Mastercard expands Farm Pass digital ID platform across APAC to improve agrifinance
Mastercard is taking its Farm Pass digital platform to more farmers in the Asia Pacific region as part of its objective to connect 30 million people globally to it in the next five years, including 15 million in that region.
Part of Mastercard’s Community Pass services, Farm Pass, according to the payments firm, is a tool designed to tackle many of the challenges blocking digitization of rural communities and which often subject farmers in those areas to financial hardship. The first step is establishing a digital identity for each farmer using it.
Mastercard is also collecting the biometrics of 30 million Africans as another Community Pass project.
The Farm Pass announcement was made at the Singapore FinTech Festival with Mastercard underlining its efforts to enable smallholder farmers to enjoy sustainable livelihoods from their activity while also driving financial inclusion.
The key benefits of the platform, according to Mastercard, are its ability to drive financial inclusion, inclusive growth, higher incomes, convenience, transparency, operational efficiencies and trust.
“While technology has brought profound benefits to much of the world, digitally excluded people in remote communities, like most farmers, face unique challenges in breaking the cycle of poverty,” comments Ari Sarker, Mastercard president for Asia Pacific.
“Too often, smallholder farmers’ profits are at the mercy of forces outside their control, making them price takers rather than price makers.”
With the Farm Pass platform, which works on and offline, farmers are able to first create a digital ID which then allows them to have their income, harvest data and transaction history digitized, assisting them in building profiles in the process.
Through the system, farmers are digitally connected to a network of agricultural buyers, inputs dealers, and other participants in agriculture once they have been onboarded, Mastercard explains, adding that they may access reputable markets through the internet platform, where they can be paid fairly, according to Mastercard, and consumers can find sustainable sources of high-quality produce.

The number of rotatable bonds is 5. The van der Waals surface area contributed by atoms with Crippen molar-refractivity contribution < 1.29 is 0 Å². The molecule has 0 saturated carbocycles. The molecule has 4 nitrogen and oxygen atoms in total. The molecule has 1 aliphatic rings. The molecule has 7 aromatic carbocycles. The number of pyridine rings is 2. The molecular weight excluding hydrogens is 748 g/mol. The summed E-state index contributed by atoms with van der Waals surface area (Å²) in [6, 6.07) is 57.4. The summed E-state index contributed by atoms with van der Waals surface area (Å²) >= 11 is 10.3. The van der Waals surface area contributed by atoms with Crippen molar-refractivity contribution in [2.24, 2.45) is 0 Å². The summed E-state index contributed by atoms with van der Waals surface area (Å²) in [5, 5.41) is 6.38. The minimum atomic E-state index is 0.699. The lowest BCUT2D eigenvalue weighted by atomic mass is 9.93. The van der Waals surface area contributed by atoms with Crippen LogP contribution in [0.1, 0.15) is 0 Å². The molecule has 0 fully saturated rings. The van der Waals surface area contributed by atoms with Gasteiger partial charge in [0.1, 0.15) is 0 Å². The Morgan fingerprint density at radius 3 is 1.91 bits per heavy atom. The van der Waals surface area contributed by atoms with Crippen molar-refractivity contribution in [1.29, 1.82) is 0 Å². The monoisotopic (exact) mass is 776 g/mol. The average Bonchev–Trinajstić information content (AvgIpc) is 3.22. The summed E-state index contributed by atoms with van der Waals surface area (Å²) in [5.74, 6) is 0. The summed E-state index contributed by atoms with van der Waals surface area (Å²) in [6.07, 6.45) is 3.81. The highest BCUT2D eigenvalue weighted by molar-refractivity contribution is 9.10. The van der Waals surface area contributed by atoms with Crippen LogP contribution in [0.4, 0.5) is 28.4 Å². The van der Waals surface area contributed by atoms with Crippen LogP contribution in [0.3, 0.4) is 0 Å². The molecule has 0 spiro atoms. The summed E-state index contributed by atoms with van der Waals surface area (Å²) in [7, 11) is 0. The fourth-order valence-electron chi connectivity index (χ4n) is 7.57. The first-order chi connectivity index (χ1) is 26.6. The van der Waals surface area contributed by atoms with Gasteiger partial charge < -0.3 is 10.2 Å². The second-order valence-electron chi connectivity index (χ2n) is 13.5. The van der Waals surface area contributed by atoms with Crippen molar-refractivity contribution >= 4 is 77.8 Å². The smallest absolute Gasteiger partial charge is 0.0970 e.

Also, ecosystem partners onboard farmers at scale and capture real-time insights through the app, while farmers receive assistance from agents in-person, as well as digitally, contributing to effective enrollment and adoption of the program.
Two million smallholder farmers now use the Mastercard Farm Pass which the company says is rapidly scaling in India, with the potential to significantly drive economic growth.
“The beauty of Farm Pass is that it works by addressing farmers’ most pressing needs: to get digital, get paid and get capital, giving them greater leverage in the agricultural value chain. Importantly, Farm Pass isn’t an aid program or philanthropy,” adds Sarker.
“Rather, it enables farmers to be properly compensated for their work by cutting out inefficiencies and middlemen, creating a commercially sustainable system for all involved.”
Andro Koutsoudis, the company’s VP of global product management, identity and data lead also recently discussed issues around the Community Pass in an ID4Africa virtual event with its executive chair, Dr. Joseph Atick.